Man shares burn story from propane grill to warn others

A member of our FOX family in Philadelphia says he's lucky to be alive. He's sharing his story of suffering burns all over his body from a propane grill malfunction. He hopes it will warn you to stay safe using propane grills.

More than 16,000 people land in emergency rooms each year from grilling incidents, according to the Consumer Product Safety Commission.

"My daughter, taking me to the emergency room, holding my hand in the emergency room when I've never been more scared in my life. And my son, my 18-year-old son Brendan, changing my dressings," Erik Smith recalls of the aftermath of his accident.


Smith says he fired up his backyard propane grill on the 4th of July weekend, like he always had. But he says noticed it wasn't heating up enough.

"When I put my hand on the handle, I just heard a rush of propane come at me. And then in milliseconds, nothing but a wall of flames," he described the moment.

Smith says he doesn't know what caused it to happen.

"My face was burned, first degree only, thankfully. My left arm and both my legs, you can see some of the pictures, they're second degree," he said of his injuries.

Harris County Fire Marshall Laurie Christensen says firefighters see grilling incidents every year, and urges you to take safety precautions.

"Always have the lid open, have the top off, because what's going to happen is that gas builds up, and most of us have the electric, automatic starter. Or I know poeple who go out and they use a lighter to light it," said Christensen.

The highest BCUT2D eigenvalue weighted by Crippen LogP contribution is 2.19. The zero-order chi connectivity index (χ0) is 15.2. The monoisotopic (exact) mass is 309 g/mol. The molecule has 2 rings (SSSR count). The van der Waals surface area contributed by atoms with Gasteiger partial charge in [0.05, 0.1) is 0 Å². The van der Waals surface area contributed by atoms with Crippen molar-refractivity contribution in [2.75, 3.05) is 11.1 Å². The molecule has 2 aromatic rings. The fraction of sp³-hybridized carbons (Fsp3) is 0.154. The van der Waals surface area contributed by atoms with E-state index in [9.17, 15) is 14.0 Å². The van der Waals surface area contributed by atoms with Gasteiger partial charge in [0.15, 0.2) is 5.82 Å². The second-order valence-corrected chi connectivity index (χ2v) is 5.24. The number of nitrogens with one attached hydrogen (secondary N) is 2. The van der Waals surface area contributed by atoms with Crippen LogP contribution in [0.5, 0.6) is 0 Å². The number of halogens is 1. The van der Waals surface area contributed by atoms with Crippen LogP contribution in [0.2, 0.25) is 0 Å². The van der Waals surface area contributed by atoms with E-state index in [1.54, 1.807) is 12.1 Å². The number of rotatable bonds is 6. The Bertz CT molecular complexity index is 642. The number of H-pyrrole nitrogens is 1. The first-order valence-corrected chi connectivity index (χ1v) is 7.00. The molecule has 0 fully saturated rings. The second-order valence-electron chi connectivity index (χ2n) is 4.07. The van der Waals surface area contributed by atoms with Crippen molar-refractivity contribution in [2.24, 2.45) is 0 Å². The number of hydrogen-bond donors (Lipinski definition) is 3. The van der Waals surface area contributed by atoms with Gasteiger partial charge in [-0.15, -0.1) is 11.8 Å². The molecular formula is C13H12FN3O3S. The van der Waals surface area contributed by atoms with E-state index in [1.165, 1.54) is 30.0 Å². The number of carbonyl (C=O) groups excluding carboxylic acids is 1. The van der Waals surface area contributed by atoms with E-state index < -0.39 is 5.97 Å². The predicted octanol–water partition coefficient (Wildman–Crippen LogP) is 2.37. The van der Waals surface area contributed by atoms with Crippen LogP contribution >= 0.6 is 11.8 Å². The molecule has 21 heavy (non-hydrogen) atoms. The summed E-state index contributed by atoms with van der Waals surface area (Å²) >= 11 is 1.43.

She says don't use a grill indoors or next to a home.

"Carbon monoxide and gasses can come up into the eaves of your house," she said.

And Christensen suggests checking the hose for leaks.

"Take some soapy water and pour it over that assembly hose, that black hose that connects to the cylinder. Check and see if there's a leak in there and that little bubble will come up," she said.


Smith says the incident has taught him to make safety checks before grilling.

"What I'll do every time moving forward that I never did before, I inspect the hoses, I check the tank, I check it all out," he said.

The Fire Marshal also cautions you to keep the lid open even after turning off the gas, so fumes won't build up under the hood. She says to keep the grill clean because food residue and grease can catch fire. And she says to keep children at least three feet away, but teach them these safety precautions, too.

You can find more safety tips from the Consumer Product Safety Commission here.